by Frank Miniter - Wednesday, March 18, 2015
I once had sole hunting access to this dying horse farm. The old lady who presided over the farm like the tyrant in decline she was hated hunters. She told me so with words we’ve all heard in rough company, but that took on the smell of dead rodents when they passed over her flapping dentures. But then, for some flippant reason of an unstable mind, she took pity on me. When I knocked on her door with a foolish grin offering to do chores for a chance to hunt, she looked me over with an expression that said she was wondering if I were stupid or brave and then said just before slamming the front door on me: “Just don’t shoot my horses.” I parked off a two-lane far from her home and stayed out of her sight, but boy was the emasculation worth it. Each year on the first sunrise of May, gobblers would come gullibly running to my calls with their heads so full of red passion you’d think they were about to pop.
The thing is we rarely find places like that. More often what we should be looking for are lonely gobblers, as even well-educated toms can be had when their hens go to nest. Here are four times and methods to catch them forlorn.
Opening morning: The spring is so fresh the dew is still on it. It’s twilight now but it’ll be bright soon. You’re on the vantage you wanted to climb to before dawn. The gobblers are just starting to talk down the ridge and across the valley. You feel the crushing urge to move. They’ll fly down soon. But which bird do you target? Personally, I leave the jakes alone. What I listen for are lonely toms. Often these are subdominant 2-year-olds. They’ll often be roosted together or near each other. When one gobbles another one or two will gobble right after and alongside him, sounding like over-eager echoes. These birds won’t just gobble once. They’ll have a forsaken, even urgent, tone. Move on them before someone else teaches them a lesson they might not survive.
Dawn again: You didn’t fill a tag on opening day or maybe you have another. When the second day of the season dawns on a weekday many of the hunters who elbowed in yesterday will go to work—planning to be out again Saturday. Sure, some of the most vocal birds were killed. This can affect the pecking order. Birds that might have been shy yesterday—for fear of getting thumped by the top bird—might now charge in boldly. So repeat what you did opening day and set up on the loneliest-sounding loudmouth. Get as close to his roost as you can and call sparingly and plaintively.
The season has been on for a week or more. The humid air brings mosquitoes around your ears. Gobblers announce themselves triumphantly at dawn but soon shut their beaks and sashay away with their hens. A few hunters race toward those gobbles and then leave the woods with their heads hanging by 9 a.m. You might even pass them on the way in. “Heard one at dawn,” they’ll say demurely.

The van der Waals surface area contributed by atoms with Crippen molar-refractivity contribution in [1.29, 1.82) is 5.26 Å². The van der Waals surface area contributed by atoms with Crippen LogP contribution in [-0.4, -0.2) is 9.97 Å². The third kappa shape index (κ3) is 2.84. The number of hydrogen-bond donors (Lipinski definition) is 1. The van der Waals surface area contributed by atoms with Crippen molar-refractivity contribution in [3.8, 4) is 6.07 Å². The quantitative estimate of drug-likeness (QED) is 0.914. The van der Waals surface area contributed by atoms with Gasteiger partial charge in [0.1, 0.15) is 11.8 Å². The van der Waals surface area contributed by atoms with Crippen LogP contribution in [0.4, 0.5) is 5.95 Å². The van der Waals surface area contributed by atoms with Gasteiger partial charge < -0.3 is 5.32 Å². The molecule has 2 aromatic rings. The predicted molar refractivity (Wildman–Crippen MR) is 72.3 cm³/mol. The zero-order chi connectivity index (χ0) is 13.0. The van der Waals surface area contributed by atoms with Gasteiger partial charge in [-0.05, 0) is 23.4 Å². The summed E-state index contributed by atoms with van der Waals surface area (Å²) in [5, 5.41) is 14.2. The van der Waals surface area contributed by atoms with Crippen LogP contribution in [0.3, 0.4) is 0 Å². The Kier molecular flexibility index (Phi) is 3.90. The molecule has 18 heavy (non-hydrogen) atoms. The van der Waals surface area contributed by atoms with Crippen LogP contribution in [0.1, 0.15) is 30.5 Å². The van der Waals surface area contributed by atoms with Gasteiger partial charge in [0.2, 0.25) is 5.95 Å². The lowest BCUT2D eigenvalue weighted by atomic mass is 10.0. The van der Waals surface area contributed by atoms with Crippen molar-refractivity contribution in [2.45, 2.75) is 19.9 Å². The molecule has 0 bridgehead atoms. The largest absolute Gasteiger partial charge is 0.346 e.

What you know is that when the hens begin laying eggs gobbling frequency increases in mid- to late morning. Hens typically lay one egg per day and an average of a dozen. They won’t incubate their eggs full-time until they’ve laid them all; as a result, a week or so before the hens incubate full-time they’ll begin leaving their gobblers lonely in late morning. Target these toms by moving slowly and quietly. Try a call not often used in your area—a wingbone yelper, maybe a high-pitched aluminum friction call … . Or set up a jake and hen decoy in a place where these now lonely gobblers go to strut. Gobble halfheartedly and yelp seductively. Be patient and wait through the late morning. Call-shy toms might sneak in now.
Now the season has been on a while and most hunters are done. Studies show that toms begin gobbling again as hunting pressure disappears. During this time hens leave their man to incubate their eggs full-time.
By now you should have an idea where the turkeys are feeding and strutting. I don’t like the cutt-and-run approach this late in the season, as the gobblers have been taught not to be overeager loudmouths. Set up in areas you’ve heard those henned-up gobblers move through as they’ve left roosting areas for feeding areas. Be patient and call every 15-20 minutes. The mosquitoes are thick. The forest is greened up. It is hot early. It is difficult to be patient now, but that’s what it takes. Sit in places you’d stand hunt for a gobbler. Call-shy or subdominant birds will often slip in silently. The old boys who’ve lost their hens, however, might be surprisingly vocal. Move on them, but don’t over-call now.
Also, you can target nesting areas. Hens will get up briefly from their nest a few times a day to drink water, peck out some feed or possibly to breed, but they’ll soon return to their nest. Often gobblers will hang around nesting areas so they can respond to any hens taking a break from their eggs. Target these skulking toms by calling near the edges of stream bottoms, grown-up fields or wherever you guess the hens are nesting. If a gobbler answers you now, sit tight. Unless he calls in a hen he’ll likely be along.
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